Death and Dying

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Book: “What the Dead Are Dying to Teach Us: Lessons Learned From the Afterlife,” by Claire Broad, Watkins Publishing, 2019.

Book Review by Mary Mikawoz

Book available September 10, 2019

Claire Broad tries hard and for that I have to give her some credit. She has written a basic book about mediumship and what the dead are trying to teach us. It is a good beginner introduction but if you are aware of anything about what decease spirits are saying, it is repetitive from other sources. If you watch Long Island Medium, Mama Medium, Mom’s a Medium or have seen John Edward, Colette Baron-Reid, John Holland, James Van Praagh you should be aware of the major points spiritual people are making.

I found myself becoming quite busy and so had to leave the book mainly read but not entirely. It was a mistake because I was not “called” back to the book. I eventually came back to it to finish it off and give it a proper reading. I am sorry to say but much of what has been said in this book has been said by many others beforehand.

Here are the seven main points. “You are spirit or conscious awareness. Death is an illusion because consciousness is not confined. You are never alone. You can rise above fear. Love never dies as your life has purpose. Ask and it will be given. And nobody dies alone.”

To be fair, I went over my notes and I found that I liked Claire’s Call to Action sections.

To conclude, I would have to say that if you are dealing with death or are curious about the afterlife, this is a good introductory book. I give this book 3.5 stars out of 5. If you interested in life between lives, I would recommend the hypnotic work of Dr. Michael Newton of the Newton Institute.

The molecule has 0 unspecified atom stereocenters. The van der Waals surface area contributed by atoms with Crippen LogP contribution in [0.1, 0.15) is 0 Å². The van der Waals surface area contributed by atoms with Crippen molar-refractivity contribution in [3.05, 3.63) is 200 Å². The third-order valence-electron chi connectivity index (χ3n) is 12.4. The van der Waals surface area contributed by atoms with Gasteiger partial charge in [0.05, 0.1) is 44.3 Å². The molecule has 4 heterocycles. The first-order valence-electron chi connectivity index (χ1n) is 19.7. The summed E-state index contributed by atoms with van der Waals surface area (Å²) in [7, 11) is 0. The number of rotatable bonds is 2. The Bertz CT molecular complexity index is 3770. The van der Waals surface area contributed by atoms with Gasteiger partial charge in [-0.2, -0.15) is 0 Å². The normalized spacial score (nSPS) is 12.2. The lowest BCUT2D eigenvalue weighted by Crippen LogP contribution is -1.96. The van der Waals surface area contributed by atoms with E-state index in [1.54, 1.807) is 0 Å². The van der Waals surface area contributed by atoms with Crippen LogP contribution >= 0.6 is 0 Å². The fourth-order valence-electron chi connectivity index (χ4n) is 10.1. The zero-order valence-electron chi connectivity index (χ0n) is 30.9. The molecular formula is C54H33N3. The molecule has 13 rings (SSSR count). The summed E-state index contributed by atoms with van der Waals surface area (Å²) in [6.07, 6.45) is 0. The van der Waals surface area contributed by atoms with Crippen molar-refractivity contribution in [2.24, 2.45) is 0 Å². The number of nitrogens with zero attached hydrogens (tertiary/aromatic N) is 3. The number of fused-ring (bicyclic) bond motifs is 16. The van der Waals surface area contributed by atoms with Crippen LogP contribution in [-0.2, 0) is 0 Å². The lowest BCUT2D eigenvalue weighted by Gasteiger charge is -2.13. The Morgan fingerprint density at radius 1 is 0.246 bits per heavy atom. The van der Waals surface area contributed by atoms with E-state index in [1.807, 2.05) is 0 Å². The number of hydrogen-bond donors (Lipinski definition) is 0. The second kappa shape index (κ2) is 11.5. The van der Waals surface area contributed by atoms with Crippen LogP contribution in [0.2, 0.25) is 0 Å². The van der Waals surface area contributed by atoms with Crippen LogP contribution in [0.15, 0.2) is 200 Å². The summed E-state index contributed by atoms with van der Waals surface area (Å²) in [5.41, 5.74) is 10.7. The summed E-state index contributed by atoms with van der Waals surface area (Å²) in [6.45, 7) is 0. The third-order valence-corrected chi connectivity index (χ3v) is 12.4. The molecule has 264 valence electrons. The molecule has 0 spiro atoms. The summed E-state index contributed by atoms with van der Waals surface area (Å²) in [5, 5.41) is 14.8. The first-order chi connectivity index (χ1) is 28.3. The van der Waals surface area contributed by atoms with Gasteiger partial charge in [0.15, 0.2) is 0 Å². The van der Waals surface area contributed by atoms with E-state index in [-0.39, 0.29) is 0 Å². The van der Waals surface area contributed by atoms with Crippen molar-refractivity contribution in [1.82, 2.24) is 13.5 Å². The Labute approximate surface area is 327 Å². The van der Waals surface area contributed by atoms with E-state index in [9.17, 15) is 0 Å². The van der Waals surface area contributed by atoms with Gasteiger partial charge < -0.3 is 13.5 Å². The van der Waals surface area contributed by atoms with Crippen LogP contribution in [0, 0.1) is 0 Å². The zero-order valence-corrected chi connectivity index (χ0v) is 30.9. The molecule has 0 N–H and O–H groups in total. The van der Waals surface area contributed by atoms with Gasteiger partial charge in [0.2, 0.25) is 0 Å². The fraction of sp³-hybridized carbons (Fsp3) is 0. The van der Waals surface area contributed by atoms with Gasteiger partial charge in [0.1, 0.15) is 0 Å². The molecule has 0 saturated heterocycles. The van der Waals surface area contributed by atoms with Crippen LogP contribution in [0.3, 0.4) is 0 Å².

Tags:  Claire Broad, Waktins Publishing, death, medium, mediumship, dead, spirit, spiritual, psychic, Long Island Medium, Mama Medium, John Edward, Colette Baron-Reid, John Holland, James Van Praagh, spirit, consciousness, illusion, fear, love, purpose, Dr. Michael Newton, Newton Institute, Mary Mikawoz, Mikawoz, Book Review

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Book: “Visualization for Weight Loss” by Jon Gabriel

Weight LossBook Review by Mary Mikawoz

The “Jon Garbriel Method” was the first book written by this author. I read it and thought it was interesting but did not actively pursue it or the visualization that he provided. Now, that I am faced with this second book, I am more intrigued. Jon uses visualization much in the way that Shakti Gawain suggests in her book, “Creative Visualization.” He has taken it one step further, however, and has made some excellent visualizations that look they would work.

They encompass using white light and predominantly the navel as a focal point. Other areas include the forehead. Both of these are near important chakra points and so the visualizations are more powerful.

Jon discusses stress, trauma and fear as factors in being overweight. It is not simply a process of calories in and calories out otherwise diets would work but they don’t. Dieting is an industry onto itself. The food industry system is into marketing processed foods that are cheap to produce and sustain on shelving and so not that good for the human body. The more raw and alive products with one ingredient is much more valuable to the body than products that have been laced with herbicides, pesticides, fungicides, chemicals and dyes.

Jon believes in visualization and offers a 16 week program near the end of the book in which he uses a variety of topics to serve as focal points for morning visualization sessions. In the evening, there is a visualization that you can fall asleep to.

Overall, I found the book to be informative because he backs up his work with scientific researched work which is nice to see. The most compelling part of the story is Jon’s own transformation. He went from plus 400 pounds down to 186 pounds. Plus, he does not have extensions of lose skin all over the place. In fact, he looks as if he never was fat. This is compelling evidence to me and although it may be anecdotal evidence, it is pretty convincing to me and serves as a ray of hope.

I was not financially compensated for this post. I received the book from Hay House for review purposes. The opinions are completely my own based on my experience.